Posted in Uncategorized at 9:04 pm by Administrator

i turned 40 last week, which means i am supposed to have “figured it out” by now—which would then mean that i no longer have any use for this blog. alas, i have not figured it out, and so here i am. i am still writing.

as expected, my 40th birthday seemed to be a bigger deal to me than it was to most anyone else. i received many assurances that i still look young (a lie) and that “forty is the new twenty” (which has to be the biggest crock of bullshit i’ve ever heard in my life). maybe “dead” is soon to become the new “living”? but i digress. my 40th was a big deal to me for so many reasons, and as a result of that, i showed my true colors as i fell upon my personal milestone.

i had my classic “4″ moments. i found myself mentally noting those who had “paid tribute” and those who had not bothered to (something i will remember, for better or worse). even in the last moments before the year turned on my life, i found myself questing for the perfect place, the perfect reflection. incidentally, i think that i found it, alone with my wife and kids on a sandy cove illuminated by a full moon.

and there were my classic “4″ obsessions with singularity and importance as well. i made a point of articulating those thoughts rather than repressing them, studying them rather than allowing them to lurk at the fringe of my feelings. for those thoughts, i had many responses. i had some reassurances for myself (i.e. “you’ve never had it better”, or “look at what you have learned”). i had my misgivings as well (i.e. “you’ve still failed to write anything of significance” or “look at the losers you’re surrounded by”). but in the end, i did find what i was looking for—a moment of shalom. i felt myself standing beside God, the sagacious spirit that knows all things, and i was reminded that the Lord surely rescued me from that black pit of deep despair that i fell into six years ago. i am no one’s hero anymore, nor do i have to be. i am “sufficient”—to borrow the term that my sister-in-law learned from byron katie. my story, in its foibles and limitations, is sufficient for me in its vast collection of art both high and low, and there is now a quiet place where i can go and enjoy it all. here, at the age of 40, i am a man who can wander through the museum of my retrospections and find it worth the price of entry. and that price is no trivial thing; i am the only one in this world able to afford it.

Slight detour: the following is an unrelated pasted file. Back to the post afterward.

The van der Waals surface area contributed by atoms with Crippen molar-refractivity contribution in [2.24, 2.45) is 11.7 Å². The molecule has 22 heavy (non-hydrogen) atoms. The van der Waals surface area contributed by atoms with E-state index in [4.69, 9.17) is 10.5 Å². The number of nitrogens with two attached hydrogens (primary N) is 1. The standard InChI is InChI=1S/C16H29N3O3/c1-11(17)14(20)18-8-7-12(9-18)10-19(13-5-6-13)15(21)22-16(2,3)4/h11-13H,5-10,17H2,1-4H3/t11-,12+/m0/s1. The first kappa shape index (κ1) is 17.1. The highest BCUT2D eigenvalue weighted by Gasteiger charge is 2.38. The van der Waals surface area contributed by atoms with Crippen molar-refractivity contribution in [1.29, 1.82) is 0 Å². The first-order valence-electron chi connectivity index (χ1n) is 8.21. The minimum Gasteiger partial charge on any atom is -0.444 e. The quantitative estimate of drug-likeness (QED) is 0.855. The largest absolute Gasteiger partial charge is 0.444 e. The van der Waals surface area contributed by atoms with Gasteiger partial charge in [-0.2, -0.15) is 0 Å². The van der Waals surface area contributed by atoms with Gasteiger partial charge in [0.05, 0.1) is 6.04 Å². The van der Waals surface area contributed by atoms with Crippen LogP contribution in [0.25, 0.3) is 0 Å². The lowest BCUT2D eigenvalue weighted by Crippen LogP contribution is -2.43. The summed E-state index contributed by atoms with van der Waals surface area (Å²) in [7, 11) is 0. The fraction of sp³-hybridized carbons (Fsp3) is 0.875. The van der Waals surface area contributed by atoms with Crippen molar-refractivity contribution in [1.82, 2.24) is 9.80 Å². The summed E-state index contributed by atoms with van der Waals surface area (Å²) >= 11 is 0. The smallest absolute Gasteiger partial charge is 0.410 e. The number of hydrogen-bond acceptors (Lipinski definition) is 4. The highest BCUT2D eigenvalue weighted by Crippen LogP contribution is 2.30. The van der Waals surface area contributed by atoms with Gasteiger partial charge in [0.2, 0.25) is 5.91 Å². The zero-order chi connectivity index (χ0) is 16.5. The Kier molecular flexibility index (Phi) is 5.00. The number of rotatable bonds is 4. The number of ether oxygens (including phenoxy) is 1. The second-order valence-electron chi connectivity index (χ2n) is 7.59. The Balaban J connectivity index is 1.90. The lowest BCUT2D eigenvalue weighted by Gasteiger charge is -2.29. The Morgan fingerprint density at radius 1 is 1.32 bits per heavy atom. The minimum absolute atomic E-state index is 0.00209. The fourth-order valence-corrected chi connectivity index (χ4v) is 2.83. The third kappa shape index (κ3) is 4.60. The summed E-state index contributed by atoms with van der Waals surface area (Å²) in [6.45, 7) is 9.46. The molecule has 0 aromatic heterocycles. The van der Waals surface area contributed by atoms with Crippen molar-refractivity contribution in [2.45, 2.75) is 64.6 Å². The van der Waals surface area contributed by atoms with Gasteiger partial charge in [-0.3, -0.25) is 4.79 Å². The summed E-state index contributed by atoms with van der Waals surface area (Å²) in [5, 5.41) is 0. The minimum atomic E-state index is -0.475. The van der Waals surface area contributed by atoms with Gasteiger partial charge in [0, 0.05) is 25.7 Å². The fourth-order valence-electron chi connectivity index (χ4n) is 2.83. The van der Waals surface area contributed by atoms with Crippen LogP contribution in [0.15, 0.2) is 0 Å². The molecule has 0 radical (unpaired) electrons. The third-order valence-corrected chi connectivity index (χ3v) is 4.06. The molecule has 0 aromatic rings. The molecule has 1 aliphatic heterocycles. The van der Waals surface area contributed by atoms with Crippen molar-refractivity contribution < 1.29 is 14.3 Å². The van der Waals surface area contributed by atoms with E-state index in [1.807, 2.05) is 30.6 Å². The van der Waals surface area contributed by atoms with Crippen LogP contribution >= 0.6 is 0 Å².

God had no great and solemn words for me during my sojourn last week. i wondered if perhaps i’ve grown out of that—or whether perhaps i have imagined His voice in my ear all these years. but i stop short of doubting God, because what is the point in that? if there is no god the way i understand it, there is still undoubtedly that force in the universe that somehow provoked life from the elements, and that is mystery enough for me. the more i learn about the planets and the stars, the more i believe that we are not consumed enough by the utter miracle of what we experience as life.

in any case, God had no special words for me, but i was reminded nonetheless of something i believe He told me about a year ago. i was reflecting on my work as a doctor at the time, and the Lord told me this: that i am given His favor in proportion to what is demanded of me by my tribe. and so i am as close to God as i am devoted to the thing He cherishes most—His people. this is a difficult proposition for me, at this time in my life. but if this was the Lord’s reflection for me at this juncture, then it seems a worthy one.

recently, a patient of mine walked out of our clinic, got into his car parked just outside, and was found vomiting blood. i ran out into the street when we were alerted to the emergency, and i watched him die as the paramedics pumped his chest in those last and futile moments. the sirens, the lights, the gathering crowd. the blood in the car, the blood in the street. the guilt, the horror, and the great sadness. these were the things i took with me into my time with God as i turned 40. i think that i received no special words because He has no special words for this: the gruesome death, following a life of ignominious suffering. when i was twenty-five, i thought that i deserved words and explanations for this. but now i recognize that following God requires embracing His fatalism: the necessity of His death, my death, and the death of all created things.